Your camera has three primary settings that are interconnected: aperture, shutter speed and ISO. You can’t adjust one without adjusting the other, because each one is fundamental to the way your camera captures light, which is ultimately what it uses to make an exposure. Smaller apertures mean slower shutter speeds, or higher ISOs. Larger apertures mean faster shutter speeds, or lower ISOs. So how do you work out what settings to use?
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How To Photograph A Ghost

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How To Photograph A Ghost

Confession: I have never photographed a real ghost. So this tutorial is not going to help you stake out a haunted house or a cemetery, or advise you on which expensive piece of equipment you’ll need to buy in order to detect subtle changes in the inter-dimensional paranormal space-time continuum other-side.

The good news is, fake ghosts are a lot more agreeable than real ones. You don’t have to worry that your fake ghost is going to go floating off through a wall, leaving nothing but a puddle of ecto-plasmic goo behind for you to slip in. Fake ghosts do what you tell them to do, because they’re fake. That makes photographing them infinitely more enjoyable, and a lot less scary.
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Tips for Great Candlelight Photography

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Tips for Great Candlelight Photography

Want to create a romantic or dramatic mood in your next photo? Try candlelight as a lighting choice. Candle lit photos are absolutely beautiful when taken correctly. As this is a low light situation, there are some tricks to make sure your photos are correctly exposed. Read on for some tricks for taking great photos by candlelight.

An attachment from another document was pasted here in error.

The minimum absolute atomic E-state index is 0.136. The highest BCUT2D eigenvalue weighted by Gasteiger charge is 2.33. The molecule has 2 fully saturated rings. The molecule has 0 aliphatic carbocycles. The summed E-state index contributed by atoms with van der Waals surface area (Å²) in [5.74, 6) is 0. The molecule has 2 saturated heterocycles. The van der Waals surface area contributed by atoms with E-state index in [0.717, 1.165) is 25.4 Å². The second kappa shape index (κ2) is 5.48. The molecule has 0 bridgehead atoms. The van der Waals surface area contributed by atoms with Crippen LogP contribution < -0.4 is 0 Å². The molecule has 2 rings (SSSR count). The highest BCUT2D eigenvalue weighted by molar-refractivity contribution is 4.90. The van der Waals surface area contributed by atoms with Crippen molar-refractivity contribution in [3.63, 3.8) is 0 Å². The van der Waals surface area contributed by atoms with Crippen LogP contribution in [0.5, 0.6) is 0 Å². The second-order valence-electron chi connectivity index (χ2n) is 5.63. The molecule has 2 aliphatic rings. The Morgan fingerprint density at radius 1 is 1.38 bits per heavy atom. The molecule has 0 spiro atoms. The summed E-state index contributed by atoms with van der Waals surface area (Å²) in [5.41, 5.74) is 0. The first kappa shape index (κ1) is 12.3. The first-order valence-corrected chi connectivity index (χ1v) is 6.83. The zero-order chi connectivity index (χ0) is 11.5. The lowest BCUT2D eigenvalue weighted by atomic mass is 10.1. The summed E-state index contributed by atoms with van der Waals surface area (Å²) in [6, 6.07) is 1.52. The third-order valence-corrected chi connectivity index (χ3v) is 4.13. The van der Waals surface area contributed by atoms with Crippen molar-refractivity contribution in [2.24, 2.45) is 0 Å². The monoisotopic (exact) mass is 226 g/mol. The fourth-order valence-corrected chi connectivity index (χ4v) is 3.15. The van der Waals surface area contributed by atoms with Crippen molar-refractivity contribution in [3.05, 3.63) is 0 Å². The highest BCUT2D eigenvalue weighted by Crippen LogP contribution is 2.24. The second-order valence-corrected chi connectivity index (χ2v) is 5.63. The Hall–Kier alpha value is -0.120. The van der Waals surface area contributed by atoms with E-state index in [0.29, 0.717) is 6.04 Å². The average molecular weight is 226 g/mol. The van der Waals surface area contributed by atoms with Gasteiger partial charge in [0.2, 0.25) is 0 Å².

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Motion Blur Photography

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Motion Blur Photography

Every photographer knows the anguish of a photo that’s been messed up by motion blur. It happens to all of us – you’re trying to shoot a soccer game at dusk, and as it gets darker your aperture gets wider and your shutter speed gets slower. Finally, you capture that trick shot your son has been practicing all season and, dang. Motion blur. Your soccer star’s feet don’t show clearly, and the background is a mess. The ball looks kind of cool, though.

Ah ha! That’s the part you have to hang on to. The ball looks kind of cool. And motion blur photographs can be really cool, if you shoot them correctly, with purpose, and if you shoot a lot of them.
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Photographic Exposure Explained

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Photographic Exposure Explained